CONCORDIA HISTORICAL INSTITUTE RECOGNIZES EXCELLENCE IN LUTHERAN HISTORY PUBLICATIONS
During its 43rd annual banquet on Nov. 9 at Concordia Seminary, St. Louis the Awards Committee of Concordia Historical Institute (CHI) presented 13 “Awards of Commendation” for works published in 2016. Categories of published works considered for the CHI awards included congregational history, family history, regional history, book chapter/journal article, major publication, and non-print media.
This year’s awards banquet theme made reference to both the 500th anniversary of the Reformation and the 90th anniversary of Concordia Historical Institute with the title: “History—Archives—Narrative: 1517—1927—2017.” The Rev. Dr. Albert B. Collver III served as the banquet speaker, presenting his essay entitled “A Global Perspective on History and Archives.” The text of the presentation will be published in an upcoming issue of Concordia Historical Institute Quarterly.CHI Executive Director Rev. Dr. Daniel N. Harmelink commented, “Dr. Collver reminded us of the importance of taking to heart Solomon’s dictum that there is nothing new under the sun (Ecclesiastes 1:9). The historical archives of the Church and the faithful reporting of history help check the current notion that ‘we live in unprecedented times’ without any historical patterns to draw from. Concordia Historical Institute commends this year’s awardees and their exemplary work to keep the history of God’s redeeming work before us.”
Commended by CHI for their contributions to the history of the Lutheran Church in North America were:
Phillip P. Clark. A Communion of Saints: a History of Christ Evangelical Lutheran Church, Elizabethtown, Pennsylvania 1740-2015. Elizabethtown, Pennsylvania. 2016.
Irene Beethe, ed. Charles W. Ore: An American Original. Lutheran University Press, 2016.
Kate Allen and John E. Ingulsrud. The Norwegian-American Lutheran Experience in 1950s Japan: Stepping up to the Cold War Challenge. Lexington Books, 2016.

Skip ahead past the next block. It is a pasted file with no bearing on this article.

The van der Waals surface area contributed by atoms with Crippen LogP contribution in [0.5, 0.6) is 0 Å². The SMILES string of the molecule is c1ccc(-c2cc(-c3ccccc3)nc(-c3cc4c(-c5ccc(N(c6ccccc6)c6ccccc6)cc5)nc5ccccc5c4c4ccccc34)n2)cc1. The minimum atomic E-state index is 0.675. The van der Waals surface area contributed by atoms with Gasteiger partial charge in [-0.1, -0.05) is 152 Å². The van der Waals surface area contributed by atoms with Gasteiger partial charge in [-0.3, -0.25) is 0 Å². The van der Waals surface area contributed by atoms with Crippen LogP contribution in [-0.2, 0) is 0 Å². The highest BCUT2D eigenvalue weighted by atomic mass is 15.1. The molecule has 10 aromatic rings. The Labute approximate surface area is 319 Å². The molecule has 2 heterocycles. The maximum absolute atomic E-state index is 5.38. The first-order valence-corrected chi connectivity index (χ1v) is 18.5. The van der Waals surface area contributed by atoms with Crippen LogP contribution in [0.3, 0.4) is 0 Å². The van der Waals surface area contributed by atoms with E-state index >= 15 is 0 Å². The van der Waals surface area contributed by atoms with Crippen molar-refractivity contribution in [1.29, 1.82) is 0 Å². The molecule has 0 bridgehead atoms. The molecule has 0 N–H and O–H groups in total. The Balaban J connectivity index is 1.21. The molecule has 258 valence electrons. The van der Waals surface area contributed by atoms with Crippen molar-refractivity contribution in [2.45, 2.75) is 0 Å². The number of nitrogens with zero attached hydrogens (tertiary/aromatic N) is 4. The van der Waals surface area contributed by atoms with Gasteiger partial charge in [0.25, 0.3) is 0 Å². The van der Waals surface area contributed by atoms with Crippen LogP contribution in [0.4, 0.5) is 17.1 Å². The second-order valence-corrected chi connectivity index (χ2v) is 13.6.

Book Chapter / Journal Article
Kathryn M. Galchutt. “Lutherans and the Civil Rights Struggle in Selma.” Lutheran Historical Conference Journal 2014 (2016).
Sarah K. Nytroe. “Lutheran Historical Pageants: Dramatization and Identity Formation during the Reformation Quadricentennial.” Lutheran Historical Conference Journal 2014 (2016).
Joanna Reiling Lindell. “Early Printed Protestant Reformation Material in United States Collections: A Preliminary Guide for Researchers.” in Martin Luther and the Reformation. Katrin Herbst, ed. Dresden: Landesamt für Denkmalpflege und Archäologie Sachsen-Anhalt, Sandstein Verlag, 2016.
Thomas E. Rassieur. “Lutheran Paintings in America.” in Martin Luther and the Reformation. Katrin Herbst, ed. Dresden: Landesamt für Denkmalpflege und Archäologie Sachsen-Anhalt, Sandstein Verlag, 2016.
Lutheran Mission Matters. Victor Raj, ed., 24:1 (January 2016).
Scott Erickson. “North Park at 125: David Nyvall’s Enduring Impact on Christian Higher Education.” The Swedish-American Historical Quarterly 67:4 (2016).
Susanne Kreutzer. “Deaconess Nurses in Germany, Sweden, and the United States: Transformations of a Female Model of Life and Work in the Twentieth Century.” in Deaconesses in Nursing Care. Susanne Kreutzer and Karen Nolte, ed.s. Stuttgart: Franz Steiner Verlag, 2016.
Thomas Albert Howard. Remembering the Reformation: An Inquiry into the Meanings of Protestantism. New York: Oxford University Press, 2016.
James Van Horn Melton. Religion, Community, and Slavery on the Colonial Southern Frontier. Cambridge University Press, 2015.
Martin Noland. Memories of Trinity Lutheran Church [Evansville, IN] on its 175th Anniversary.September 24, 2016.
The CHI Awards Committee also noted 10 “Honorable Mentions.” (A complete listing of 43 years of publications receiving CHI awards is available at: concordiahistoricalinstitute.org.)
This year’s awards program was made possible by the generous support of the LCMS Foundation.
CHI encourages submissions published in 2017 for consideration by its Awards Committee. Please email your suggestions to email@example.com. The deadline for submissions is February 1, 2018.
Concordia Historical Institute is the Department of Archives and History of The Lutheran Church—Missouri Synod and the largest archive of Lutheran history in North America. The institute offers Lutheran history research services, publishes the Concordia Historical Institute Quarterly, operates two museums (at Concordia Seminary and the LCMS International Center) and oversees two historic sites in Perry County, Mo. (Saxon Lutheran Memorial in Frohna, Mo., and Hill of Peace Lutheran Church memorial in Friedenberg, Mo.). Extensive online resources are available at: concordiahistoricalinstitute.org
— END —